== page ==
Canada's finance ministers told to shelve CPP/QPP premium hikes

PEI, Ontario proposals just variations on a misguided theme

TORONTO, Nov. 1, 2013 /CNW/ - As provincial finance ministers gather in Toronto today, Canada's job creators are telling them to look for alternatives to mandatory increases in Canada Pension Plan/Quebec Pension Plan premiums on employers and their employees.

Prior to the meeting, all received a letter from the Canadian Federation of Independent Business (CFIB), firmly rejecting recent proposals by Ontario and Prince Edward Island, citing data from small business owners about the negative impact of hiking payroll taxes on jobs and the economy.

"It doesn't matter how you dress it up, a mandatory pension increase hurts small businesses, their employees, and the economy," said CFIB president Dan Kelly. "We've seen various proposals to increase CPP and QPP, and Canadian entrepreneurs do not support any of them. The latest ideas from PEI and Ontario are just variations on a misguided theme."

Four out of five respondents to a recent CFIB member survey in Ontario rejected the idea of a separate mandatory Ontario Pension Plan. Furthermore, 65% said such a move would force them to freeze or cut salaries, and 42% said they would have to reduce staff. Meanwhile, CFIB analysis of the model being proposed by PEI Finance Minister Wes Sheridan for a mandatory CPP/QPP premium suggests a hike would result in loss of 500,000 person years of employment and a 1% drop in wages.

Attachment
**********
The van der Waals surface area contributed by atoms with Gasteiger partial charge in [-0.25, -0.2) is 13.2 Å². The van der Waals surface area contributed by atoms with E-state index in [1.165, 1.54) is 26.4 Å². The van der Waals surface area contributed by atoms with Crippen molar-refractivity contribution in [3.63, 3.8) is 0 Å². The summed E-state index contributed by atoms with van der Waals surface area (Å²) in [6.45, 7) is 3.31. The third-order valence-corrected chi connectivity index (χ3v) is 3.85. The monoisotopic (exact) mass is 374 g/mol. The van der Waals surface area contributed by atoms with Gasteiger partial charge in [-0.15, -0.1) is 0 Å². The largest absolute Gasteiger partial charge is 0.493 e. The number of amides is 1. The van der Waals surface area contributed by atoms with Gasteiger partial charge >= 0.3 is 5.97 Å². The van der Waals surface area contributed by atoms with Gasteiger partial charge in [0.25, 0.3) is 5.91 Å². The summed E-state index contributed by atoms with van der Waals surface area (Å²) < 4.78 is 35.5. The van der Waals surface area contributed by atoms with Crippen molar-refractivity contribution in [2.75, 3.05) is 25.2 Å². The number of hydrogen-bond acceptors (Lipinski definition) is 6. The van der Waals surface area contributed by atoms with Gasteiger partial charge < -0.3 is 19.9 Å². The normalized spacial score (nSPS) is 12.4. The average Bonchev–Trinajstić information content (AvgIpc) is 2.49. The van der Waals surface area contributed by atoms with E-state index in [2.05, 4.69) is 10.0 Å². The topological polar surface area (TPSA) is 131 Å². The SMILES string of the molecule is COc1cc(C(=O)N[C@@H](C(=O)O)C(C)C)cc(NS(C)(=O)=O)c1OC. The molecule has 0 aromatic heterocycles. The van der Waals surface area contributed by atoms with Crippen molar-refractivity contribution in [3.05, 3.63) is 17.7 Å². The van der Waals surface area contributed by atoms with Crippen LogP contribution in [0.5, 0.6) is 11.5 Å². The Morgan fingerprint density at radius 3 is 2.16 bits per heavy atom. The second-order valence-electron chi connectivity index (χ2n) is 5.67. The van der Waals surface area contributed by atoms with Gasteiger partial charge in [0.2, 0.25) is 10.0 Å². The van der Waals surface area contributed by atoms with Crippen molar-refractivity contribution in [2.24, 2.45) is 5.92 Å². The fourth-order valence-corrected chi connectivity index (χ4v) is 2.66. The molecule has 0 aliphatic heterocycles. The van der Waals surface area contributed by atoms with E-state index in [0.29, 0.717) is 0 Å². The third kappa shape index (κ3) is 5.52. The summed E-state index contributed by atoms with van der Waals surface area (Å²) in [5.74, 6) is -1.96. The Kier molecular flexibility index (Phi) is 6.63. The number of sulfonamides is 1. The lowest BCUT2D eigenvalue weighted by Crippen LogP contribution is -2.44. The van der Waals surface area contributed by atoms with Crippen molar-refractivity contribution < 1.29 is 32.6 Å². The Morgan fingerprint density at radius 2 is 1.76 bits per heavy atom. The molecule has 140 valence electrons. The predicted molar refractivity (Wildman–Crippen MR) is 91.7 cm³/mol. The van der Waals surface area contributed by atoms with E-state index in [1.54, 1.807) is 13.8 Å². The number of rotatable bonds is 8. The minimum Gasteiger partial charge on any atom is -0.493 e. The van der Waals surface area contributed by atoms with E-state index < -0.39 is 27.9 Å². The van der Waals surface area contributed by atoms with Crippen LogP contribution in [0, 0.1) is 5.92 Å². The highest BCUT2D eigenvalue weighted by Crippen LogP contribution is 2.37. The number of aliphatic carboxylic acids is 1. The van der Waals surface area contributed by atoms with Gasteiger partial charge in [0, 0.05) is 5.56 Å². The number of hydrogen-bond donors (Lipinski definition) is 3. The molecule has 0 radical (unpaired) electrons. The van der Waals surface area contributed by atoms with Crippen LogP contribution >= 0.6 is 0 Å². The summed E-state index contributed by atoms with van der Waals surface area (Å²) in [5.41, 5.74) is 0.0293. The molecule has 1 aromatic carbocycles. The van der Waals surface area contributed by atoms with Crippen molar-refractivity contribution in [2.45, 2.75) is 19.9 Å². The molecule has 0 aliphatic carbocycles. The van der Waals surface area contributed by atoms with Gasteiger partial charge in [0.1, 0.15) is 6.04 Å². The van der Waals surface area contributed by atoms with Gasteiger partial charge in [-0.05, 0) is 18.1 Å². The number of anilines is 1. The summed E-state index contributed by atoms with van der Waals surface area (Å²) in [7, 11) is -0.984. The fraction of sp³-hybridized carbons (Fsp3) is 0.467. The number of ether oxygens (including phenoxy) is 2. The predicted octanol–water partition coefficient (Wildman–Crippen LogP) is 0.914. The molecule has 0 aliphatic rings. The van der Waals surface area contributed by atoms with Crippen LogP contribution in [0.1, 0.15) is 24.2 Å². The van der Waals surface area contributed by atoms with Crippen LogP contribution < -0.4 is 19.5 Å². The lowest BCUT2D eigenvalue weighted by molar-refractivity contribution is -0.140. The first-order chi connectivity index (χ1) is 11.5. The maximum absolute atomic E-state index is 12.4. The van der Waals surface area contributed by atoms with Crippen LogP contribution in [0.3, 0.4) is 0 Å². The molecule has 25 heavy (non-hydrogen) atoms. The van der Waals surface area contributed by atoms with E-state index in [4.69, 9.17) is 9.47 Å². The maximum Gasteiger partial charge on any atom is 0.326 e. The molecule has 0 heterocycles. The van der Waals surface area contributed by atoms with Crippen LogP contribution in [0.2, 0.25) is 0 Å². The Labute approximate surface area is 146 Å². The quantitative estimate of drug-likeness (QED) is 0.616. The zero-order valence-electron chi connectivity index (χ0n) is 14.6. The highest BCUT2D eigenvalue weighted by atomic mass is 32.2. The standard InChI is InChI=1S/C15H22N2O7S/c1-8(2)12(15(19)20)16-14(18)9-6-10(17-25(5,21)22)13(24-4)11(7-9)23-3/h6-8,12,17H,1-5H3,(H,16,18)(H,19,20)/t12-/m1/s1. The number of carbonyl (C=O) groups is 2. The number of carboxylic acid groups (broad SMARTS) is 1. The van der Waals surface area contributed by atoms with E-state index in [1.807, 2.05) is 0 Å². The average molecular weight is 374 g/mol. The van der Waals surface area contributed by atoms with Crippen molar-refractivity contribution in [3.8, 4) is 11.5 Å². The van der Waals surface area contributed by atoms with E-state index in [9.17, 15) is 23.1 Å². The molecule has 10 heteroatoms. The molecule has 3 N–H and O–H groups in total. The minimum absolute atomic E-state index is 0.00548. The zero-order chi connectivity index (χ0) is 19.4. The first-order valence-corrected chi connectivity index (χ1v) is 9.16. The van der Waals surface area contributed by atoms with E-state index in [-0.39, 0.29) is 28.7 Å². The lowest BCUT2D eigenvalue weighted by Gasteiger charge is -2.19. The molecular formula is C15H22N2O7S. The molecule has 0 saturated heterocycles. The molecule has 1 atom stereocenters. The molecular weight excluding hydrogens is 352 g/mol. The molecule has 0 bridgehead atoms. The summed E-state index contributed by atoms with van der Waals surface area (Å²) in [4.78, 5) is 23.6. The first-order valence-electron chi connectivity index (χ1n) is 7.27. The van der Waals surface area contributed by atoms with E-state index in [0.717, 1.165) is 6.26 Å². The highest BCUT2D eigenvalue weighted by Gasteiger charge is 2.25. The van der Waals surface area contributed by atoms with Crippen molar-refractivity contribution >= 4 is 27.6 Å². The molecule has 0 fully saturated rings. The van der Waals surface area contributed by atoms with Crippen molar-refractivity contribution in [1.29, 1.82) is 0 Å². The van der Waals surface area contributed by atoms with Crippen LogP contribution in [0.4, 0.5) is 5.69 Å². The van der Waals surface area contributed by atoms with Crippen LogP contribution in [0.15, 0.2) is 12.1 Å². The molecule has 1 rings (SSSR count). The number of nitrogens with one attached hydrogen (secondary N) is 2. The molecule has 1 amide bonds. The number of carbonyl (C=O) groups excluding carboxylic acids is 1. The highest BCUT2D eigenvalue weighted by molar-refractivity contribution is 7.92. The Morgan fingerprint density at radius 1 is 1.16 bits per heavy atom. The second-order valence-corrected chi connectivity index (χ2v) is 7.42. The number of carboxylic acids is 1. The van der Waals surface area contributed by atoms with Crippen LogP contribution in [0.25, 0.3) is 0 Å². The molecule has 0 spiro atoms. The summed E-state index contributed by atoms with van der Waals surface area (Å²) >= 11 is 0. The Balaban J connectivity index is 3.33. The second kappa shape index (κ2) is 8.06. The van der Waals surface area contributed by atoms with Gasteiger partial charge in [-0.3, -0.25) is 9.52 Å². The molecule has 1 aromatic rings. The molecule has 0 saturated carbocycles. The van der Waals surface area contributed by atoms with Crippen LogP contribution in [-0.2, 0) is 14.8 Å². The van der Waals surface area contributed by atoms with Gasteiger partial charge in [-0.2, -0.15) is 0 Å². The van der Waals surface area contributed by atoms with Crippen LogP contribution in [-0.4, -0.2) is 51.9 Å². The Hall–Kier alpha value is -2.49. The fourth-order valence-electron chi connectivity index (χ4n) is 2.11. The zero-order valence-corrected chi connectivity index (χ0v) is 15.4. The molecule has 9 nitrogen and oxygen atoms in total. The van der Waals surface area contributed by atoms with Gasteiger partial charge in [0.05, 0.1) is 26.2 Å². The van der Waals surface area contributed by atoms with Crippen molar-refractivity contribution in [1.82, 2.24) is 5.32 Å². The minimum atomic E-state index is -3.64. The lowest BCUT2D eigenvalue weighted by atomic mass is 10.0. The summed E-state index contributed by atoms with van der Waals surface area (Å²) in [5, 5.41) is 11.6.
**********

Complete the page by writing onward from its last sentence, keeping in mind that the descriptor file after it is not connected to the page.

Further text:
"Even polling done by public sector unions tells us that a majority of Canadians who are struggling to save for their retirement simply can't afford to," added Kelly. "Adding a higher payroll tax deduction to their paycheque is not going to help them."

CFIB has asked for a meeting with provincial finance ministers to discuss alternative options for helping Canadians to save for their retirement. For more information, please visit CFIB's All signs point to trouble campaign page.

CFIB is Canada's largest association of small and medium-sized businesses with 109,000 members across every sector and region.

SOURCE: Canadian Federation of Independent Business (CFIB)

For further information:

To arrange an interview with Dan Kelly, please contact Gisele Lumsden at 416-222-8022 or by email at

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Canadian Federation of Independent Business (CFIB)

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